Panama City Crayfish (Procambarus econfinae)

Current status is a Species of Special Concern in Florida.

The FWC received two petitions to re-evaluate the status of the Panama City crayfish.  The petitions were received in 2001 and 2003, respectively.  In fulfillment of the 2001 petition, a biological assessment following the listing process rules was initiated.  However, a listing moratorium was initiated in 2003 and the listing process rules were changed in April 2005. Following the new process, a biological status report was completed, reviewed by independent peer reviewers, and presented to the Commission at the June 2006 Commission meeting.  The Commission agreed that reclassification of the Panama City crayfish from Species of Special Concern to Threatened is warranted; however the reclassification will not occur until a management plan for the species is approved.  Public comment was sought and incorporated in a revised draft management plan.  This draft plan, dated May 2007, was scheduled to be finalized and presented for approval at the February 2008 Commission meeting held in Panama City.  However, at the December 2007 Commission meeting, FWC staff were directed to revise the listing process and halt current listing actions, including finalization of the draft revised Panama City crayfish management plan.  In 2010, the Commission approved new rules for listing imperiled species and the Panama City crayfish remained listed as a Species of Special Concern in Florida.  Staff completed a biological status review of the Panama City crayfish in late 2010 which can be found on our website. Staff are now working on developing a management plan for the Panama City crayfish.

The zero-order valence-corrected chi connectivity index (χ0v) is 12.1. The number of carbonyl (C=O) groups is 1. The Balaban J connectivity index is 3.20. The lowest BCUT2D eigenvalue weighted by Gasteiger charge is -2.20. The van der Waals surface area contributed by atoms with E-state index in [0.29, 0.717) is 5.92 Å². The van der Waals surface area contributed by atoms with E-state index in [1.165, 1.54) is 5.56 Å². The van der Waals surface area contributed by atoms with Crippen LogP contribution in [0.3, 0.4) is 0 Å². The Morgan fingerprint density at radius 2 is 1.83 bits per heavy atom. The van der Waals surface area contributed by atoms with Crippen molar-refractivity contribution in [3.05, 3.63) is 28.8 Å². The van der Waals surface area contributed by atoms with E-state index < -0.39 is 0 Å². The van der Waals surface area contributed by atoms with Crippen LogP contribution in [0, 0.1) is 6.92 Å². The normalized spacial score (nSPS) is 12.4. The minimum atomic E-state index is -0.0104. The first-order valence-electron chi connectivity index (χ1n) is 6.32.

Please view our Listing Process for more information on the listing process moratorium and changes.  Below is a link to the petitions received in 2001 and 2003 and the Biological Status Report.



FWC Facts:
Larger, older striped bass can produce more than a million eggs at one time.

Learn More at AskFWC